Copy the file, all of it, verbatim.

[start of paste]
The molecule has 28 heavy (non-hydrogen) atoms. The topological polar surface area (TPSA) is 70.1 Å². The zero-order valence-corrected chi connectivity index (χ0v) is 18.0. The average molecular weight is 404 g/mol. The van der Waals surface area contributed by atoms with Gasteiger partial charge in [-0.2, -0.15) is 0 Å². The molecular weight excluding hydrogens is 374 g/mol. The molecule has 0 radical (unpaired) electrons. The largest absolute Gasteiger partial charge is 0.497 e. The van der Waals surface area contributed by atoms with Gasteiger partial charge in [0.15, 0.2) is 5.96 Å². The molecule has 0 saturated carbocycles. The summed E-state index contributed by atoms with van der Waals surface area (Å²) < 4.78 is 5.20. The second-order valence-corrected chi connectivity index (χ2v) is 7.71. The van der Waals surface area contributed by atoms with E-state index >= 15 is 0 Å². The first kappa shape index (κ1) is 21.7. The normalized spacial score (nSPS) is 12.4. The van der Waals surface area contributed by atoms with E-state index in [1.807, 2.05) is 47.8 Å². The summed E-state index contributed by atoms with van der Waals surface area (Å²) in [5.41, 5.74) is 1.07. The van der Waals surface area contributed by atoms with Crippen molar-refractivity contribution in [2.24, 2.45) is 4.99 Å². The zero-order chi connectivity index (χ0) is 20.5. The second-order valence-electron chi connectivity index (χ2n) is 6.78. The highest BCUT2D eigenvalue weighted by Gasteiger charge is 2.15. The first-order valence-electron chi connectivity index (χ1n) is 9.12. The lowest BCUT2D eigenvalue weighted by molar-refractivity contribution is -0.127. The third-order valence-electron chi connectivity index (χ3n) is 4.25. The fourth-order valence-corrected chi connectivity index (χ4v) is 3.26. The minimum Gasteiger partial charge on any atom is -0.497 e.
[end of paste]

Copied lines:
The molecule has 28 heavy (non-hydrogen) atoms. The topological polar surface area (TPSA) is 70.1 Å². The zero-order valence-corrected chi connectivity index (χ0v) is 18.0. The average molecular weight is 404 g/mol. The van der Waals surface area contributed by atoms with Gasteiger partial charge in [-0.2, -0.15) is 0 Å². The molecular weight excluding hydrogens is 374 g/mol. The molecule has 0 radical (unpaired) electrons. The largest absolute Gasteiger partial charge is 0.497 e. The van der Waals surface area contributed by atoms with Gasteiger partial charge in [0.15, 0.2) is 5.96 Å². The molecule has 0 saturated carbocycles. The summed E-state index contributed by atoms with van der Waals surface area (Å²) < 4.78 is 5.20. The second-order valence-corrected chi connectivity index (χ2v) is 7.71. The van der Waals surface area contributed by atoms with E-state index >= 15 is 0 Å². The first kappa shape index (κ1) is 21.7. The normalized spacial score (nSPS) is 12.4. The van der Waals surface area contributed by atoms with E-state index in [1.807, 2.05) is 47.8 Å². The summed E-state index contributed by atoms with van der Waals surface area (Å²) in [5.41, 5.74) is 1.07. The van der Waals surface area contributed by atoms with Crippen molar-refractivity contribution in [2.24, 2.45) is 4.99 Å². The zero-order chi connectivity index (χ0) is 20.5. The second-order valence-electron chi connectivity index (χ2n) is 6.78. The highest BCUT2D eigenvalue weighted by Gasteiger charge is 2.15. The first-order valence-electron chi connectivity index (χ1n) is 9.12. The lowest BCUT2D eigenvalue weighted by molar-refractivity contribution is -0.127. The third-order valence-electron chi connectivity index (χ3n) is 4.25. The fourth-order valence-corrected chi connectivity index (χ4v) is 3.26. The minimum Gasteiger partial charge on any atom is -0.497 e.